First court appearance for murder suspects


Four men accused in the murders of two people in Douglas County will have their case heard on camera, following a court decision to allow cameras in the courtroom.

The cases against Christopher Wells, 49, Josiah Sher, 26, Matthew Plake, 26, and Micah Woody, 29, began in Douglas County District Court on March 3, with a dual request for expanded media coverage. The metro area’s largest daily newspaper, The Denver Post, and the television station KDVR each submitted requests to have cameras in the courtroom as the murder case begins.

Douglas County District Court Judge Paul King approved the request, over objections from attorneys on both sides of the case.

Defense attorneys for the four accused argue that sending images of the defendants would make it difficult to gather an unbiased jury in Douglas County. Chief Deputy District Attorney John Topolnicki, the lead prosecuting attorney on the case, echoed their concerns. All attorneys argued that the investigation into the murders is not yet finished and release of images of the defendants could hinder its progress.

“The spectacular nature of the case could prejudice further investigation,” Topolnicki said. “When you start adding photos and video, it does add a more spectacular nature and could unduly bias a trial. We are interested that the defendants receive an unbiased jury.”

In his ruling, King supported a previous decision made by Douglas County Court Judge Susanna Meissner-Cutler. Cutler initially received and approved the request, before the case was moved to district court. King gave credit to residents of Douglas County, who have open access to photos of the accused through online images and social media.

“I think the people of Douglas County can be fair if given a photo in advance,” King said. “The argument that a photo is equated to establishing a bias on the part of a juror begs the question of where we are with the media and everything else today. That argument is based on the fact that the parties believe citizens won’t follow law and won’t be fair. I’m not likely to go with that at this time.”

His decision is the first in the case against the four accused in the Feb. 23 murders of Amara Wells, 39, and Robert Rafferty, 49, the brother in law of Wells’ estranged husband, Christopher Wells. Amara Wells and Rafferty were found dead after authorities responded to a 3 a.m. call to the Rafferty home in rural Douglas County. At the time of her death, Amara Wells and her 6-year-old daughter were living with her in-laws at the Rafferty home in the Keene Ranch subdivision southwest of Castle Rock.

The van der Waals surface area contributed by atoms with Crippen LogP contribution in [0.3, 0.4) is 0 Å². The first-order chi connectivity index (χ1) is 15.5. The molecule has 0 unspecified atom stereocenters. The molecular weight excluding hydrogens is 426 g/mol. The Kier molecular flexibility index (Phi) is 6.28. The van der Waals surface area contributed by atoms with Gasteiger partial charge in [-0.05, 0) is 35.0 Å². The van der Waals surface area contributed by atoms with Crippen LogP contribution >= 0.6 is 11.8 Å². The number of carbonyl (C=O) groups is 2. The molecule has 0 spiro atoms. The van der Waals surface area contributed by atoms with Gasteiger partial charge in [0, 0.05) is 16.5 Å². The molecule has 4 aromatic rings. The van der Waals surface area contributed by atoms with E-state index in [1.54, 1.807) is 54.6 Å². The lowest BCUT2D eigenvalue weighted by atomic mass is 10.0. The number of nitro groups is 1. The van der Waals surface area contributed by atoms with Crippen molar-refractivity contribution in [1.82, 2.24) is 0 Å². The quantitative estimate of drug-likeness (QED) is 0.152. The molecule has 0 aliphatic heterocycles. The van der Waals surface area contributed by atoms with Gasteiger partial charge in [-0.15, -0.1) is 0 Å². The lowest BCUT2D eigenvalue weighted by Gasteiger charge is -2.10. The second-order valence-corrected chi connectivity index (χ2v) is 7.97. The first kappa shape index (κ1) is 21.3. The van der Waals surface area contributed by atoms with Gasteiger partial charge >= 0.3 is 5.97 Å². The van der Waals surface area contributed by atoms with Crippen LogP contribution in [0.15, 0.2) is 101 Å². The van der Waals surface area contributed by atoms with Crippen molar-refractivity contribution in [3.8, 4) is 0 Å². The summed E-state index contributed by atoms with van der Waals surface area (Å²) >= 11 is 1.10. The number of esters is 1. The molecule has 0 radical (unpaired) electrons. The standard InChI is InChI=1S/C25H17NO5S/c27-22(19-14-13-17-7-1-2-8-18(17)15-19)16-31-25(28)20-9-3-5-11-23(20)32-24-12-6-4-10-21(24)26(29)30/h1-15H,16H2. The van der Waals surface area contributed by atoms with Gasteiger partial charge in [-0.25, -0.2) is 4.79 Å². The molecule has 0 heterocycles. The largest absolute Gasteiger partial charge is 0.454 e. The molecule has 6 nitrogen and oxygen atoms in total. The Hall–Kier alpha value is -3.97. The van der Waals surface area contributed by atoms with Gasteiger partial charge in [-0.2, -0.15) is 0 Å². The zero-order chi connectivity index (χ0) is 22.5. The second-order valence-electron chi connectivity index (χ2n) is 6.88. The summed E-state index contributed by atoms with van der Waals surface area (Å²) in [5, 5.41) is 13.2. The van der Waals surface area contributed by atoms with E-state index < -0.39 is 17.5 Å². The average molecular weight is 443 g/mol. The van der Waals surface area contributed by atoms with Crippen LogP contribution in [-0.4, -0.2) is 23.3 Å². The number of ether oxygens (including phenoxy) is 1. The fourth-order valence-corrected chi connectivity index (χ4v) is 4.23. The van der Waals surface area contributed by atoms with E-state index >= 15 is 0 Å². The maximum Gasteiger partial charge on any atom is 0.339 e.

According to records on, Christopher Wells is charged with first-degree murder after deliberation, solicitation to commit murder and conspiracy to commit murder. At the time of her death, Amara Wells was seven months into a rancorous divorce from Christopher Wells.

In criminal filings against Christopher Wells, he was charged with violation of a protection order and violation of conditions of bond for contacting his wife against court orders. Investigators filed copies of hundreds of emails Christopher Wells sent to his estranged wife, many of which were hostile in nature.

Wells entered the courtroom appearing smaller than he does in photos. With dark hair and a gray beard and mustache, he appeared calm and unfazed by the packed courtroom. Like the other suspects, Wells entered court in shackles after days without a shower. In her argument against expanded media coverage, his attorney Tina Tussay-Cooper pointed out the potential impact of his appearance.

“My client has been in custody without commissary, hygiene, he’s unshaved,” Cooper said. “This is the image that could appear in the public’s mind and this is the image they will remember. It’s very prejudicial and jeopardizes the ability to get him a fair trial.”

Each suspect entered the courtroom separately and waived their right to hear their charges read in open court.

Sher, clean-shaven with short, cropped hair, has the most extensive criminal history and faces charges of murder in the first degree after deliberation, assault with a deadly weapon, arson, burglary, first-degree assault menacing and first-degree assault disfigurement/heat of passion.

Sher was housed in the maximum security pod of the Douglas County jail on March 1.

Woody faces charges of first-degree murder after deliberation, solicitation to commit murder and conspiracy to commit murder. Plake faces charges of murder in the first degree.

Funeral services for the deceased are expected to take place March 4, the same day defense attorneys will have access to the house where the murders took place. The sheriff’s office released the property to the Rafferty family on March 2, and the defense team aims to conduct their review of the property before it is cleaned by a restoration crew.

The next court date is March 18 for a status update. While defense attorneys aimed for an update in six weeks, Topolnicki asked for an earlier date to respond to motions from the defense.

“Other motions the defense has filed have given us notice they want to stop some scientific testing,” Topolnicki said. “I don’t want to wait five weeks for that.”


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